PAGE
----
US' Yellow Tail Fever Taints Aussie Wines

Australia's bargain reputation hurts exports of primo stuff
By Ambreen Ali,  Newser Staff
Posted Apr 8, 2009 4:15 PM CDT
US' Yellow Tail Fever Taints Aussie Wines
The emergence of bargain wines from Australia tarnished the nation's wine industry.   (Casella Wines Pty Ltd)

Droughts, wildfires, and weak currency have hurt Australia's wine exports—but for losing their reputation as premium vintners, the Aussies have no one but themselves to blame. When $7 Yellow Tail flooded US markets three years ago, "Australia made itself synonymous with cut-rate, generic wines," Mike Steinberger writes in Slate. Some estimates place last year's dive in value of Australian wine exports to the US at 26%.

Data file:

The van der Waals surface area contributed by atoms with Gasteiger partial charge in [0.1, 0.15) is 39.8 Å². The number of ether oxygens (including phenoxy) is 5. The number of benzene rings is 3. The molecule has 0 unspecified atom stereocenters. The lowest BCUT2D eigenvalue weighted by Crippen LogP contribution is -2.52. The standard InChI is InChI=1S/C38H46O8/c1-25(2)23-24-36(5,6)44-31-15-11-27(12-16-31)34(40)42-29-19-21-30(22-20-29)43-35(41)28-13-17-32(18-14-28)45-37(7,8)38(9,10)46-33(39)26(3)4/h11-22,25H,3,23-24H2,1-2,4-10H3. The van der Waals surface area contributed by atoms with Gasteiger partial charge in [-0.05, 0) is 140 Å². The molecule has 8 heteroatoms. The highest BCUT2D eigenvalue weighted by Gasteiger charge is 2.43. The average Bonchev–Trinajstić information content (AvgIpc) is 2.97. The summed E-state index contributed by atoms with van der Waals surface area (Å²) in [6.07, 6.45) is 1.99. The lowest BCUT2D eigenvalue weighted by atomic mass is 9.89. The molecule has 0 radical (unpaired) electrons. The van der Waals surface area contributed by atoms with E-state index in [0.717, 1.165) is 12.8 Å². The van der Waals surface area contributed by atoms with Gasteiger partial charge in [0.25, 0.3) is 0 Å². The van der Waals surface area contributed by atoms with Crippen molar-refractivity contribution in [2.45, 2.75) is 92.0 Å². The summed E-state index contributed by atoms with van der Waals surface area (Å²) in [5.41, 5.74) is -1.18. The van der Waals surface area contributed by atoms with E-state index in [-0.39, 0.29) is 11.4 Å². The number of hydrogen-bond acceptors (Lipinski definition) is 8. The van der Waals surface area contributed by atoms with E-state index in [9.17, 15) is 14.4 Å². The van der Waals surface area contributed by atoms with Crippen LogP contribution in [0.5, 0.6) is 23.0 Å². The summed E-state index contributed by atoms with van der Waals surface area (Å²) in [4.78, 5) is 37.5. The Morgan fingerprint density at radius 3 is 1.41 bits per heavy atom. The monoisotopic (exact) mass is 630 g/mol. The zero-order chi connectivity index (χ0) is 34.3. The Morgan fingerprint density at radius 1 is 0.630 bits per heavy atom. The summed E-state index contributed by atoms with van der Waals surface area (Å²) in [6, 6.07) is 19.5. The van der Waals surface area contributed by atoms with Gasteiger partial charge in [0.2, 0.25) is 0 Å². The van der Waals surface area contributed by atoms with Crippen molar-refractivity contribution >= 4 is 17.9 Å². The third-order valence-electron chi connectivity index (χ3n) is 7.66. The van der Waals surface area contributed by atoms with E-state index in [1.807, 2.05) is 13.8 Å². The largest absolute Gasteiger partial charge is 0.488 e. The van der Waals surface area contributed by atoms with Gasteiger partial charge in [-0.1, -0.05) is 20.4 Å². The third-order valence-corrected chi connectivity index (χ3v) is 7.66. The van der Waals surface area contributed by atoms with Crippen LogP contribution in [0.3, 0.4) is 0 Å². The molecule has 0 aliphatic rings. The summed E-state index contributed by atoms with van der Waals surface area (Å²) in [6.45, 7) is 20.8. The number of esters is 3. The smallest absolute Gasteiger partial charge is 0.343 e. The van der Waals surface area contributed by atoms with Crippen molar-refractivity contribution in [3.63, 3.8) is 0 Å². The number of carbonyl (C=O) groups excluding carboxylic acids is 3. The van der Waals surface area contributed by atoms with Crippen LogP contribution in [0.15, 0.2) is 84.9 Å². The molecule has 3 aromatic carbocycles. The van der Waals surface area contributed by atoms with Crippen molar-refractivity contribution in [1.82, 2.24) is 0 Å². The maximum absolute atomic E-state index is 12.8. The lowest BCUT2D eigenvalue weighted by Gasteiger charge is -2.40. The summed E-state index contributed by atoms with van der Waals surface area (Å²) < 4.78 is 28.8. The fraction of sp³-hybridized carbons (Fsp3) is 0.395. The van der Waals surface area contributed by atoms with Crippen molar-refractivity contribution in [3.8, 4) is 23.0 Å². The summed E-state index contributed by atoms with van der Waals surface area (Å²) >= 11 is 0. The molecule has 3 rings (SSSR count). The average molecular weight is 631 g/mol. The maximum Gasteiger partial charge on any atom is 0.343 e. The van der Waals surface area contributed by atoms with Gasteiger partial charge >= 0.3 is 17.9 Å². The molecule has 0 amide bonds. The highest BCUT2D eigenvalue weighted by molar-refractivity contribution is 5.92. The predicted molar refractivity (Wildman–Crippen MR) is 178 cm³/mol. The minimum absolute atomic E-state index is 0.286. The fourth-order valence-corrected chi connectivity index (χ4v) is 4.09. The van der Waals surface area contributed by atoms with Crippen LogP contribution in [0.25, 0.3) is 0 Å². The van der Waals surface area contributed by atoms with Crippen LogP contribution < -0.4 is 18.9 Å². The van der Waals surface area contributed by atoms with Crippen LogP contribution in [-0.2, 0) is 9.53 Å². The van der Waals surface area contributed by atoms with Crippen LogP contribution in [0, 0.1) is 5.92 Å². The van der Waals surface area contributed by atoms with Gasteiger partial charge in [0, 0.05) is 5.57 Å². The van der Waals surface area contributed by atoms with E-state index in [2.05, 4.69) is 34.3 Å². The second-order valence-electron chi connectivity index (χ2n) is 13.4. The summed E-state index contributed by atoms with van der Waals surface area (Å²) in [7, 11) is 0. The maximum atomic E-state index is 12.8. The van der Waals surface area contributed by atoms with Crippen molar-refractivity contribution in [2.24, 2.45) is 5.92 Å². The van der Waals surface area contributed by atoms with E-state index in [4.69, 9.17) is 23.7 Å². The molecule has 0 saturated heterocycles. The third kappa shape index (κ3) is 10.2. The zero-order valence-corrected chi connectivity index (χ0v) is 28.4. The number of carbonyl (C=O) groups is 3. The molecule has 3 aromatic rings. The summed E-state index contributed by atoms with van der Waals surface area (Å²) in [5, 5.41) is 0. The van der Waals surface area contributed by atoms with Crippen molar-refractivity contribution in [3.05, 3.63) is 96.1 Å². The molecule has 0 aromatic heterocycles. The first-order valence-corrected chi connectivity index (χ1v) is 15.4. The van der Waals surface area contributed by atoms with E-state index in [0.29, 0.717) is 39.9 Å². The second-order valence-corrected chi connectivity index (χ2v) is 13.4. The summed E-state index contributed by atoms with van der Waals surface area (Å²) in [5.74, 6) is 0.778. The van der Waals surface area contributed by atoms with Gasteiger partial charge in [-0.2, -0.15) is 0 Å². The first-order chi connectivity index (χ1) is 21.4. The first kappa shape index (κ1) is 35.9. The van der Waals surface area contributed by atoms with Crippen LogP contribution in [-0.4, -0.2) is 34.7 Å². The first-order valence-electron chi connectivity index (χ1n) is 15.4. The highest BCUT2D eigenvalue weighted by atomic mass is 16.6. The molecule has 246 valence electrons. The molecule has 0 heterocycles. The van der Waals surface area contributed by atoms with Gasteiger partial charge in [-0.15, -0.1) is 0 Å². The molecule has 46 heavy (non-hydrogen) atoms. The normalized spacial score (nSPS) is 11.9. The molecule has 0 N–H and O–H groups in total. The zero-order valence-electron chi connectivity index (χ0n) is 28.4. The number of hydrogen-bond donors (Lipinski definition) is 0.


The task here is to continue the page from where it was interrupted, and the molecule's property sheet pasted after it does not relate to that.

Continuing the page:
"Consumers came to equate Australia with wines that were flavorful but also cheap and frivolous," says Steinberger. "When they got interested in more serious stuff, they turned to Spain, Italy, and France." Now South American and African wineries are chipping away at the low-cost market, too. "Australia needs to reintroduce itself to consumers—to acquaint them with the country's enormous viticultural diversity."
(More Australia stories.)

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